TMQ 0.1.0 Release: ZeroMQ bindings for Tokio

rust tmq 2019-02-07

TMQ is a rust library to use ZeroMQ within the Tokio ecosystem. ZeroMQ is a distributed messaging queue written in C supporting a number of different messaging patterns. While there are other options out there (including gRPC, etc..), I settled on ZeroMQ due to its cross-language support, great documentation and battle-tested nature.

Version 0.1.0 is an alpha release which implements request, response, publish and subscribe style sockets.

Usage Example

This example uses tmq to subscribe to messages, and then prints them out via pretty-env-logger:

extern crate failure;
extern crate futures;
extern crate log;
extern crate pretty_env_logger;
extern crate tmq;
extern crate tokio;

use futures::{Future, Stream};
use tmq::*;
use std::env;

fn main() {
    if let Err(_) = env::var("RUST_LOG") {
        env::set_var("RUST_LOG", "subscribe=DEBUG");


    let request = subscribe(&Context::new())
        .expect("Couldn't connect")
        .for_each(|val| {
            info!("Subscribe: {}", val.as_str().unwrap_or(""));
        .map_err(|e| {
            error!("Error Subscribing: {}", e);


Other examples of usage can be found in the project itself:

Existing Rust Crates

To find out where tmq sits within the rust ecosystem, it makes sense to discuss this in terms of other ZeroMQ crates.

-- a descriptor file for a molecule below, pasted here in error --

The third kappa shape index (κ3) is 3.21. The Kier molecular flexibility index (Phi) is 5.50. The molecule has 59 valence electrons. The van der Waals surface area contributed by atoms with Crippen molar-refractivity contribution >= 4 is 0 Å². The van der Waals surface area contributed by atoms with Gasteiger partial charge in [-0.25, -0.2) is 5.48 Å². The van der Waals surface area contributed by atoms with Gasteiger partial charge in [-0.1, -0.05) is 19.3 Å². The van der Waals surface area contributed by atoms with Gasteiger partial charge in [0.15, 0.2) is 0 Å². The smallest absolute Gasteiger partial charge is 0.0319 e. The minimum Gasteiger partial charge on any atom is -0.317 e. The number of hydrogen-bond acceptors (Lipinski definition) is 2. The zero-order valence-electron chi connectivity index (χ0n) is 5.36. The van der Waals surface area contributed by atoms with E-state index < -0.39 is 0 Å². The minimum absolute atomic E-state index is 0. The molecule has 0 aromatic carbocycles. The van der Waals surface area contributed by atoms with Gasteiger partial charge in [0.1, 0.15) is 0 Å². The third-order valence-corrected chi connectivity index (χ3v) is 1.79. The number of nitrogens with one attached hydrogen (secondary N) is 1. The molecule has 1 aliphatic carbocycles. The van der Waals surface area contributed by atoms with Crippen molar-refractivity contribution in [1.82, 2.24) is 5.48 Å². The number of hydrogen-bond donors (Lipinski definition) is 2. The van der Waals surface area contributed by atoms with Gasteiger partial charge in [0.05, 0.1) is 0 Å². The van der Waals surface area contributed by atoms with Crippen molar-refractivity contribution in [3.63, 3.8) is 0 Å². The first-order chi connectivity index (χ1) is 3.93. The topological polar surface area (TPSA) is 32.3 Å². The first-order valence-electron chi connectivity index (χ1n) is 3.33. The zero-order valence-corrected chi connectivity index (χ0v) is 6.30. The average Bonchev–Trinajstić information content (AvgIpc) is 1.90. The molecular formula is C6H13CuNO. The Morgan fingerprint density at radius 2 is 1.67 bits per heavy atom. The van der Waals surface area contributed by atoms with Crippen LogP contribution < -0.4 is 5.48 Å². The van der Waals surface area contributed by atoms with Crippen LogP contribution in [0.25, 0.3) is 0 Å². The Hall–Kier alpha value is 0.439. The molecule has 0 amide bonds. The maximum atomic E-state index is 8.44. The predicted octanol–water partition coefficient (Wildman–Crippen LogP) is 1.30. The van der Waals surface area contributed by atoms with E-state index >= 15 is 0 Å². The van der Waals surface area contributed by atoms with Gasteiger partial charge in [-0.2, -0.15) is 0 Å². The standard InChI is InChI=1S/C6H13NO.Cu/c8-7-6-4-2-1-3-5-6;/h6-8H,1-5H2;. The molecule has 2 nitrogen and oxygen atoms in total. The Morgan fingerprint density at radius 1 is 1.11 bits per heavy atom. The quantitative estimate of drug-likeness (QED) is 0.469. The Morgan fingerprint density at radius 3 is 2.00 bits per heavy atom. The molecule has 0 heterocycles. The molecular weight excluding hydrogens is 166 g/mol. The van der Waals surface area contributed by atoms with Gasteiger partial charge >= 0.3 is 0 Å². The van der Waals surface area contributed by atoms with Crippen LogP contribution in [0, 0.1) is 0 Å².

zmq - Rust ZeroMQ Bindings

This library has bindings to the C API and provides a great way to use ZeroMQ within rust. You still need a copy of ZeroMQ on your system and need it compiled in, but that difficulty is pretty much on par with using OpenSSL. I have managed to use this library in OSX, CentOS and Ubuntu with not many issues.

The only downside of this library is the lack of bindings to tokio, and is one of the primary motivators for creating tmq. - A Native Implementation of ZeroMQ in Rust

This library was a Rewrite in Rust attempt at a full ZeroMQ reimplementation, which hasn't seen any changes since 2015 and can probably be considered abandoned. Regardless: this API is still the old blocking style, which would still predicate a need for tmq

zmq-tokio - Run ØMQ sockets using tokio reactors, futures, etc.

Not even published on but a great initial attempt at bridging the async gap. This crate used the historic tokio-core library which is a bit of a pain to adapt to the new tokio crate. Unfortunately it looks like it's since been abandoned.

tokio-zmq - ZeroMQ Concepts with futures on Tokio's runtime

This library is probably the most polished version for tokio and one that would be compared mostly to tmq.

I would have chosen this library, but the one major roadblock is the GPL license. The GPL within a rust project is viral. You can't use this library without making the rest of your project GPL or GPL Compatible. If this doesn't concern you, then I would consider using this library.

Comparison between tmq

In comparison to tokio-zmq, tmq has less boilerplate to acheive the same thing, but does use a couple of custom traits to speed things along. This makes tmq a bit more opinionated, but less verbose.

Both styles have their merits, tokio-zmq does give you more control over things wheras tmq is, in my opinion, easier to write and reason about, but more restrictive in how you use it.

To do a direct comparison of both libraries we're using the response example. This example is a simple echo response, which when it receives a message, it echos it back verbatim to the requester.